There are two types of drones that may be used to support oil and gas research and operations: long-range drones and short-range drones. Long-range drones are primarily used for initial site evaluation and topographical mapping. For long-range flights, the flight route, speed and altitude must be programmed in advance. When electronic lab notebooks are used to calculate and plan out the flight path for a long-range drone, researchers from multiple departments can access the proposal and weigh in on the plan beforehand so that they get the information they need. This can help reduce wasted expenditures on multiple flights.
In contrast, short-term drone flights that are used for the evaluation of vertical equipment, flat roofs and electric wires are typically operated manually from the ground. Again, electronic lab notebooks can come in handy for operators who are looking to improve drone operation procedures in the future. For instance, an operator may record an ideal height and angle to take a picture of a specific structure, and storing that information in an electronic lab notebook will ensure that it is easily accessible to drone operators during future flights.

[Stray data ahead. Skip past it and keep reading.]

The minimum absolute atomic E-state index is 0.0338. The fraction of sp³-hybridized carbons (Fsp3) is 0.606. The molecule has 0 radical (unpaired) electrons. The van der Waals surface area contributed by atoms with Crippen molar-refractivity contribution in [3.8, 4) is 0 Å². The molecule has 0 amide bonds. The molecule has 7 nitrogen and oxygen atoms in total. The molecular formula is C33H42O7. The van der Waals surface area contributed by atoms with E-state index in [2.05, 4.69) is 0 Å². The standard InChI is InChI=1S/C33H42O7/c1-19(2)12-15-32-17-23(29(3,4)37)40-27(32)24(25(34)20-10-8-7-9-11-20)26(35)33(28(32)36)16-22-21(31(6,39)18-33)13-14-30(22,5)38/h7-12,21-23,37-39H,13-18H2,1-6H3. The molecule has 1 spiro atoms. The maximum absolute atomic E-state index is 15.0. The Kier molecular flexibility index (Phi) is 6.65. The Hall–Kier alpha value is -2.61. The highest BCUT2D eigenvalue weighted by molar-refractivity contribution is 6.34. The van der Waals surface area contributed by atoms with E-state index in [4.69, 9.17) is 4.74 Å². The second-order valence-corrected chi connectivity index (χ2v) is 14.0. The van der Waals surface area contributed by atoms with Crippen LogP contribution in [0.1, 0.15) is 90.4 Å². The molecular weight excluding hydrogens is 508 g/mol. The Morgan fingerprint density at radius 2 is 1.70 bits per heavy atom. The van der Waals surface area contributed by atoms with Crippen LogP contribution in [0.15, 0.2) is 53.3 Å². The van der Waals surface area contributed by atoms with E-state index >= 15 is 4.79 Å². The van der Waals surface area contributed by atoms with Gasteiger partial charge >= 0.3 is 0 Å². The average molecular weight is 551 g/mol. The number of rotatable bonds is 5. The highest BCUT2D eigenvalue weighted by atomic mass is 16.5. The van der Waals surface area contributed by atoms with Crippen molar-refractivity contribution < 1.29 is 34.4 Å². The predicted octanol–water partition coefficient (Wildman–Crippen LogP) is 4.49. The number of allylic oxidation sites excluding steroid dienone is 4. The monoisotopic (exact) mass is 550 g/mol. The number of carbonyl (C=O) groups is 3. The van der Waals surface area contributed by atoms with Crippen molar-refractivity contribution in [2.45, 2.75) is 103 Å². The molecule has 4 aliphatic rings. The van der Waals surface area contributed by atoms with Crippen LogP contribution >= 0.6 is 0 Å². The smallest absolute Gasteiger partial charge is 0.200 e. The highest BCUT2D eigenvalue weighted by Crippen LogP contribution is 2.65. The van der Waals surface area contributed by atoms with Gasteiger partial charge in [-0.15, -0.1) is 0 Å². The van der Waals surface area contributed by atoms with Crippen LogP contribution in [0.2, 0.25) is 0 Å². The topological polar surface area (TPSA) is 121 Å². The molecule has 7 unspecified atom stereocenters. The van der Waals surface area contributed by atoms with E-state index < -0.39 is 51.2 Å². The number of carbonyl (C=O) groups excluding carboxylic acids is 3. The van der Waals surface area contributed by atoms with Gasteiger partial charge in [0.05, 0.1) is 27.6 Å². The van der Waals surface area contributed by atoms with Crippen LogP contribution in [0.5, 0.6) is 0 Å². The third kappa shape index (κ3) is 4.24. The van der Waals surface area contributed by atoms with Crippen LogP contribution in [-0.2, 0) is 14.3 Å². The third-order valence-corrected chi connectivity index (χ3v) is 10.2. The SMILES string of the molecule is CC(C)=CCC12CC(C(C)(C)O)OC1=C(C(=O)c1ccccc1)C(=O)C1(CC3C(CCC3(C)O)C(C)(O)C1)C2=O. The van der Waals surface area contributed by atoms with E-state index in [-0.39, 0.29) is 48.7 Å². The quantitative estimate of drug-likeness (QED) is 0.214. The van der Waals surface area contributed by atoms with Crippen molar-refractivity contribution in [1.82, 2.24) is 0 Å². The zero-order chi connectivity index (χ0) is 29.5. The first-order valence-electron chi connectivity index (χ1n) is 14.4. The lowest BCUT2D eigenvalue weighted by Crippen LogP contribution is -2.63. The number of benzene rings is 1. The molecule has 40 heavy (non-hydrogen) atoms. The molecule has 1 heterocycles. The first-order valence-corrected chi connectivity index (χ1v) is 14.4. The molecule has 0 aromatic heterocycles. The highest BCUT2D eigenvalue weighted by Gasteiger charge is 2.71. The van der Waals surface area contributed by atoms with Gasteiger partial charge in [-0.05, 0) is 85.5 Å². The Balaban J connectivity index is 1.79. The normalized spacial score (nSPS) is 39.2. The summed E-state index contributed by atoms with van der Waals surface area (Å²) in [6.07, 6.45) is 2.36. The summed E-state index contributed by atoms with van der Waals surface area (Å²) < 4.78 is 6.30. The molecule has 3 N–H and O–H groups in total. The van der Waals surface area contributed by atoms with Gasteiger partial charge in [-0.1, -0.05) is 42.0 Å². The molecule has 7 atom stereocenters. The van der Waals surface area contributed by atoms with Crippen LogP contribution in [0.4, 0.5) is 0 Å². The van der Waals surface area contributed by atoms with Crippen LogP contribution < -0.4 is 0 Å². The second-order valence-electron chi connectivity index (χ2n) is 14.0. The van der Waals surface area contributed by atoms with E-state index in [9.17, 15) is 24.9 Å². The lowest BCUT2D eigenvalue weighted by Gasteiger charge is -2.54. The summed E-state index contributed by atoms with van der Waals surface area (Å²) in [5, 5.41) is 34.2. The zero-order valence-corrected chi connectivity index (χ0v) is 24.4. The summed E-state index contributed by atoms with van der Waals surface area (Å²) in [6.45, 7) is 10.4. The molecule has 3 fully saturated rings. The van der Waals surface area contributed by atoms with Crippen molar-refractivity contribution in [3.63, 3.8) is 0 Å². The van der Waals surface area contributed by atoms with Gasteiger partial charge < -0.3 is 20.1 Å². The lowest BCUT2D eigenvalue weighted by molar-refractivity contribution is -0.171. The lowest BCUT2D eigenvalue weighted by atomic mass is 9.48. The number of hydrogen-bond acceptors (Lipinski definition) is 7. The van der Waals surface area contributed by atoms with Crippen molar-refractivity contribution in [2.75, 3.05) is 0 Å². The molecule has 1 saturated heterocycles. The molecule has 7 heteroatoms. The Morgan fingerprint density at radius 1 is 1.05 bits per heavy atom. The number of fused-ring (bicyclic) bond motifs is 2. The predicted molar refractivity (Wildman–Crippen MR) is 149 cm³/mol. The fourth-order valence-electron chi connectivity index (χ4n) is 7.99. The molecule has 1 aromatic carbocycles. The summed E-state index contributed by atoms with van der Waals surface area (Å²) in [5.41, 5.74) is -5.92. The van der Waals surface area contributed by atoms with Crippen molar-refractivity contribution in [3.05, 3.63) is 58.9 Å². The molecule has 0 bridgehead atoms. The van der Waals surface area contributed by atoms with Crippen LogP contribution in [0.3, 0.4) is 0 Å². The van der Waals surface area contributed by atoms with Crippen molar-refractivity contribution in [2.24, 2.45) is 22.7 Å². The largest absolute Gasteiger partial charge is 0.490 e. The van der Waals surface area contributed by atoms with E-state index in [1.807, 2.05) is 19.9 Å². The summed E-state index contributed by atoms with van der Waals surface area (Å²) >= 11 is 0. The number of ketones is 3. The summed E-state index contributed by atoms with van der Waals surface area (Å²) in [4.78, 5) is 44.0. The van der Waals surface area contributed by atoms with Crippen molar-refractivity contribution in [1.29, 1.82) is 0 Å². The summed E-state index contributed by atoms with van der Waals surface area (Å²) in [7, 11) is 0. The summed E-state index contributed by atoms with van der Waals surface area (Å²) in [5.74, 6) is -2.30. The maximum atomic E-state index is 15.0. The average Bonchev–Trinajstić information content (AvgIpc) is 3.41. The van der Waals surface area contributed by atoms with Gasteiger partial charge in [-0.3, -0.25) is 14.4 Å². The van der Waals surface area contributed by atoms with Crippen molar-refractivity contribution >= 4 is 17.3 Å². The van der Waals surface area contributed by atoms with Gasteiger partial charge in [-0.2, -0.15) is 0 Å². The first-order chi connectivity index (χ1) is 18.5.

Overall, as drone technology advances, data management methods must keep up. BIOVIA Electronic Lab Notebooks offer everything that oil and gas companies need when using drones for research, development, and operations efforts. Contact us today for more information!
- “Drones provide BP with eyes in the skies,” 13 November 2014, http://www.bp.com/en/global/corporate/bp-magazine/innovations/drones-provide-bp-eyes-in-the-skies.html ↩
- “The 4 IT trend fueling the oil and gas industry in 2017,” 10 January 2017, http://blog.ifsworld.com/2017/01/the-4-it-trends-fueling-the-oil-and-gas-industry-in-2017/ ↩